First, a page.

• You may want a whole life policy later: Many term life insurance policies include a conversion rider that allows you to switch from term life to whole life insurance. When and how you can convert your policy will vary by insurer, so make sure you clarify the details with your insurer when applying for a term life policy.

Reasons to consider whole life insurance

  • You want a policy that builds cash value: A whole life policy with cash value gives you greater financial flexibility, and you can also use it to pay your premiums.
  • You want or need lifelong coverage: Since it lasts for your lifetime, whole life insurance is more suitable for end-of-life planning, such as covering funeral expenses and leaving an inheritance for your children. You can also use whole life insurance to provide funds for loved ones who will need ongoing care, such as a child with a lifelong disability or an elderly parent that you support.

Alternatives to term and whole life insurance

There are other types of life insurance you may consider that offer more options or fit a specific need:

  • Universal life insurance: Like whole life, universal life insurance offers lifelong coverage, but it offers you greater flexibility. For example, you can adjust or skip premium payments, as well as change your death benefit amount.
  • Variable life insurance: Variable life insurance also lasts for your entire life and includes a guaranteed death benefit, but the cash value component grows based on specific investments you select. This policy type is a bit riskier than others and carries additional fees.
  • Indexed universal life insurance (IUL): Another form of universal life insurance, only with this policy type your cash value grows based on the performance of a set grouping of stocks. As with variable life, IUL is riskier than traditional whole and universal life policies.
  • 1-year term life insurance: Meant for short-term coverage gaps, such as being in between jobs, one-year term life policies can give you low-cost coverage while you look for a new job or figure out your long-term coverage needs.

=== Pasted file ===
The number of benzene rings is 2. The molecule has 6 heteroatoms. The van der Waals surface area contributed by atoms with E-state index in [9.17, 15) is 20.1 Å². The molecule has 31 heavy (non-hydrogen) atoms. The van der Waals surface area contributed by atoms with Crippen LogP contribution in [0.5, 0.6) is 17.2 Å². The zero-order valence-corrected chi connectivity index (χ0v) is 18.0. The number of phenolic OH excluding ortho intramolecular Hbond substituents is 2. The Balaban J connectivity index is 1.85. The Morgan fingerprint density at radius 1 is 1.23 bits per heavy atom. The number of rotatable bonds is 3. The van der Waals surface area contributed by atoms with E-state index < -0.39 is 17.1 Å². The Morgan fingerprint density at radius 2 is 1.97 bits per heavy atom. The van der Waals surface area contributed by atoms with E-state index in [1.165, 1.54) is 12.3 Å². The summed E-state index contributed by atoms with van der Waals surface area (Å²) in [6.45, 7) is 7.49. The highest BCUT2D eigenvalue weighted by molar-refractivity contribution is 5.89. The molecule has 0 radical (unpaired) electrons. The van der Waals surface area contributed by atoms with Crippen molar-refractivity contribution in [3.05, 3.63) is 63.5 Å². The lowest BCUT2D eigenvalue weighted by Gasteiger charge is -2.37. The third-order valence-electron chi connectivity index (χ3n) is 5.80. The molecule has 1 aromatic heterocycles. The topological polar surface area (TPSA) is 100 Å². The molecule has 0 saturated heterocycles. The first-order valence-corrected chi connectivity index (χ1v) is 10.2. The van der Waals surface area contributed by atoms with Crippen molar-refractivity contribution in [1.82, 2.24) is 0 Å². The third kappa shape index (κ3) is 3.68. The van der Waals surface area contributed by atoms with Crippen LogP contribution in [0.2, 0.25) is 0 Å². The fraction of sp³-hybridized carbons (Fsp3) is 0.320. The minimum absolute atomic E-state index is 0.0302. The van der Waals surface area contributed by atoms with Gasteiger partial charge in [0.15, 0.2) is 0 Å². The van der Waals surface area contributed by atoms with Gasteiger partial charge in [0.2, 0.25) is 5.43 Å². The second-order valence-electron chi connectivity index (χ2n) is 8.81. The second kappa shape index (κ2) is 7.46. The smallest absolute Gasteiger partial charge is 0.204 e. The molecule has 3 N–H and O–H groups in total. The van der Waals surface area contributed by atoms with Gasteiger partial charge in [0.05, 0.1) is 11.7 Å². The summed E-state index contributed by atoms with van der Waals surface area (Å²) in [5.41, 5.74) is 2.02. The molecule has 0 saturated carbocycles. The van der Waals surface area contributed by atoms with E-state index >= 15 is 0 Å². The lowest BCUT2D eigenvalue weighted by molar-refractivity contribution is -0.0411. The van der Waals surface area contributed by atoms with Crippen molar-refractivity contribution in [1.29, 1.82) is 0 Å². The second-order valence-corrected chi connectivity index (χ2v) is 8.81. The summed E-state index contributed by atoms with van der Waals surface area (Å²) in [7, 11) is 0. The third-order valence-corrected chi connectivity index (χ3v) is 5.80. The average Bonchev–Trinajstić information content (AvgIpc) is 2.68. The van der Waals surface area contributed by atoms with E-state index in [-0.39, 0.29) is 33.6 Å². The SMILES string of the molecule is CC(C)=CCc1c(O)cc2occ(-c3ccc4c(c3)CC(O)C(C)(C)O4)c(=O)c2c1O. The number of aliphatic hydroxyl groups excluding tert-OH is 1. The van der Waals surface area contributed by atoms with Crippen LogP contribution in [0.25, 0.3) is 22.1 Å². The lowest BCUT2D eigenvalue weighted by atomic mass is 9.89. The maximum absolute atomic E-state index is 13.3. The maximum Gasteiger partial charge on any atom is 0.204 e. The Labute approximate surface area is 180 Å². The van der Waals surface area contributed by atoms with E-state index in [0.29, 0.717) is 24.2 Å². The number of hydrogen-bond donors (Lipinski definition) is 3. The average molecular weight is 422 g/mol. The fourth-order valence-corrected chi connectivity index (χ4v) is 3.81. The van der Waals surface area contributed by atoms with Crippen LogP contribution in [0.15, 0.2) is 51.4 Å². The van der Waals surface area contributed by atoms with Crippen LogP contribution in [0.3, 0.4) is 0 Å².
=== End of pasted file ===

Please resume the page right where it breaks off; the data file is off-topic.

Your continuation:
If you're still unsure what type of life insurance is right for you, call 1-866-912-2477 to speak with a licensed Progressive Life by eFinancial representative. They'll offer advice, show you your options, and let you compare quotes.

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Please note: The above is meant as general information to help you understand the different aspects of insurance. Read our editorial standards for Answers content. This information is not an insurance policy, does not refer to any specific insurance policy, and does not modify any provisions, limitations, or exclusions expressly stated in any insurance policy. Descriptions of all coverages and other features are necessarily brief; in order to fully understand the coverages and other features of a specific insurance policy, we encourage you to read the applicable policy and/or speak to an insurance representative. Coverages and other features vary between insurers, vary by state, and are not available in all states. Whether an accident or other loss is covered is subject to the terms and conditions of the actual insurance policy or policies involved in the claim. References to average or typical premiums, amounts of losses, deductibles, costs of coverages/repair, etc., are illustrative and may not apply to your situation. We are not responsible for the content of any third-party sites linked from this page.